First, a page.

HtB Trash Can Takes a Hawaiian Holiday
About UsCalifornia Bag BanLong Beach / AvalonMalibu / Pacific PalisadesMarina del Rey / Playa del ReyPalos Verdes PeninsulaSanta Monica
This trashcan tells quite a tale, discovered more than 2,500 miles away from our Santa Monica base on a Hawaiian beach.
Researchers found the intact plastic trashcan emblazoned with Heal the Bay stickers while they were surveying 2011 Japanese tsunami debris at Ki’i Dunes on Oahu.
“It really highlights the fact that trash travels very far,” Nicholas Mallos, a conservation biologist and ocean debris specialist at the nonprofit Ocean Conservancy told LiveScience.
Mallos and colleagues from the Japan Environmental Action Network, the Oceanic Wildlife Survey and the Japan Ministry of the Environment just completed the beach survey in Hawaii in search of tsunami debris.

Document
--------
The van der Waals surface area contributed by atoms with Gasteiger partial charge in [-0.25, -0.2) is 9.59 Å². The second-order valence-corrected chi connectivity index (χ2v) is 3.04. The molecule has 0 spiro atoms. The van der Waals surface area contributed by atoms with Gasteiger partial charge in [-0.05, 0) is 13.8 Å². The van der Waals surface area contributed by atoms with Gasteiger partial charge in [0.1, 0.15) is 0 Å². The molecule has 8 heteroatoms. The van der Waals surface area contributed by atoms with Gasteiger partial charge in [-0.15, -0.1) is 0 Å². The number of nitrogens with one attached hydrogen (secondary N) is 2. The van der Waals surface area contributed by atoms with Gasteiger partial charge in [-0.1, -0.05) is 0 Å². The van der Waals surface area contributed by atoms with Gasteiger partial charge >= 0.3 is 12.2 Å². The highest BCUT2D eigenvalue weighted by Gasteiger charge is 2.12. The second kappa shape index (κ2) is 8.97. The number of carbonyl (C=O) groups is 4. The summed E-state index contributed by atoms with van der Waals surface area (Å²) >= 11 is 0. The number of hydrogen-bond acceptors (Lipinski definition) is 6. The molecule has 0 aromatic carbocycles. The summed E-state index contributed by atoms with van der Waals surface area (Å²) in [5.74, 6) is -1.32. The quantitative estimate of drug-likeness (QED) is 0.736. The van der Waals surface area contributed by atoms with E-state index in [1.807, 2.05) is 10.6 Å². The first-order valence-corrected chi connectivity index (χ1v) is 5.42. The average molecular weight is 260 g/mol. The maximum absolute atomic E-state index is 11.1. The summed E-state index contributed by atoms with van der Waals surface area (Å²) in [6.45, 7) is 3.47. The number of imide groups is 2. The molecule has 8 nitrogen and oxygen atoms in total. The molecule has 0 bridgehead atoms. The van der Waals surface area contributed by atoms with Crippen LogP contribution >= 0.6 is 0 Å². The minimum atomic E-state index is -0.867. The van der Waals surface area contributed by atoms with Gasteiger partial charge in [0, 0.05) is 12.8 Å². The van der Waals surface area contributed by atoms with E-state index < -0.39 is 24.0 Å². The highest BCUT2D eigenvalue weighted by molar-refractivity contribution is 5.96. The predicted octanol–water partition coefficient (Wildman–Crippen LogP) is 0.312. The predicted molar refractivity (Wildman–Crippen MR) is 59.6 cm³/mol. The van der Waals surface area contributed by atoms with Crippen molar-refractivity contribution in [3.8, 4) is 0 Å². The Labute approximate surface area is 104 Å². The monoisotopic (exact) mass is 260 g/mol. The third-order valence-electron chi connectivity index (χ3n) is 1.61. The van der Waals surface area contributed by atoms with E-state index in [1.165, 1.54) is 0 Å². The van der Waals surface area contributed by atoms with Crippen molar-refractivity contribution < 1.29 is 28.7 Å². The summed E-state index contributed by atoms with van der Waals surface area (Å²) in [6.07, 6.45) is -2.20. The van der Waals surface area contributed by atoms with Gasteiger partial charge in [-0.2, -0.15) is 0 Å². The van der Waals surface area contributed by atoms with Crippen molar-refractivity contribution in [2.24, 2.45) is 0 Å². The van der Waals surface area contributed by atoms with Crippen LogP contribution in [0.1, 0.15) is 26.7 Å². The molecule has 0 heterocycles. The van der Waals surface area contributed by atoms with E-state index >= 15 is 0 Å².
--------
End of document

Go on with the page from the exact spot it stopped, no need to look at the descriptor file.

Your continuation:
The Hawaii survey turned up masses of typical ocean garbage, including fishing nets and traps, Mallos said, noting the irony of also finding a “Heal the Bay” trashcan.
The problem of typical ocean trash is inextricably linked to the issue of tsunami debris, Mallos continued. Tsunamis aren’t preventable, but regular ocean litter is, he said. Apparently even trashcans can become part of the problem.
You can help reduce the problem of plastic in our oceans by ditching one-time use plastics and going reusable instead, from grocery bags to coffee mugs and water bottles.
UPDATE 1.22.13: A Hawaiian Islands Land Trust employee reported today that another Heal the Bay trashcan has washed up in the Aloha state; this time along the shoreline of Maui’s Waihee Refuge.